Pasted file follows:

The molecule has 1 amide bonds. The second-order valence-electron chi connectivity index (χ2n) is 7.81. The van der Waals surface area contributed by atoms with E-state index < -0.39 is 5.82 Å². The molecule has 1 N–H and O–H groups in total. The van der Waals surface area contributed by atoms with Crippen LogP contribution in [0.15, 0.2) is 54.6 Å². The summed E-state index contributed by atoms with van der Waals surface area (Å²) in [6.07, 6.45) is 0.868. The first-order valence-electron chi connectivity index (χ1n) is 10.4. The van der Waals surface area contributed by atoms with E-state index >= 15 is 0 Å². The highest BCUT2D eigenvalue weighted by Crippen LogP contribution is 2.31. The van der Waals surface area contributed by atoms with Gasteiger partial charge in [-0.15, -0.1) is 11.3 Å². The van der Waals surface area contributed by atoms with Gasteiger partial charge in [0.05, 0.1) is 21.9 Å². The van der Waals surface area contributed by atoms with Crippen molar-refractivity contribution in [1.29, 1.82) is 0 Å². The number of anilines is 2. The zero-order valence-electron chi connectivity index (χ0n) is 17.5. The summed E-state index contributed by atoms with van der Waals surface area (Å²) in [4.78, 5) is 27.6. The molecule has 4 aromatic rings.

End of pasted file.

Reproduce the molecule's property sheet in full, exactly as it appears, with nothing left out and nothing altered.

The molecule has 1 amide bonds. The second-order valence-electron chi connectivity index (χ2n) is 7.81. The van der Waals surface area contributed by atoms with E-state index < -0.39 is 5.82 Å². The molecule has 1 N–H and O–H groups in total. The van der Waals surface area contributed by atoms with Crippen LogP contribution in [0.15, 0.2) is 54.6 Å². The summed E-state index contributed by atoms with van der Waals surface area (Å²) in [6.07, 6.45) is 0.868. The first-order valence-electron chi connectivity index (χ1n) is 10.4. The van der Waals surface area contributed by atoms with E-state index >= 15 is 0 Å². The highest BCUT2D eigenvalue weighted by Crippen LogP contribution is 2.31. The van der Waals surface area contributed by atoms with Gasteiger partial charge in [-0.15, -0.1) is 11.3 Å². The van der Waals surface area contributed by atoms with Gasteiger partial charge in [0.05, 0.1) is 21.9 Å². The van der Waals surface area contributed by atoms with Crippen molar-refractivity contribution in [1.29, 1.82) is 0 Å². The number of anilines is 2. The zero-order valence-electron chi connectivity index (χ0n) is 17.5. The summed E-state index contributed by atoms with van der Waals surface area (Å²) in [4.78, 5) is 27.6. The molecule has 4 aromatic rings.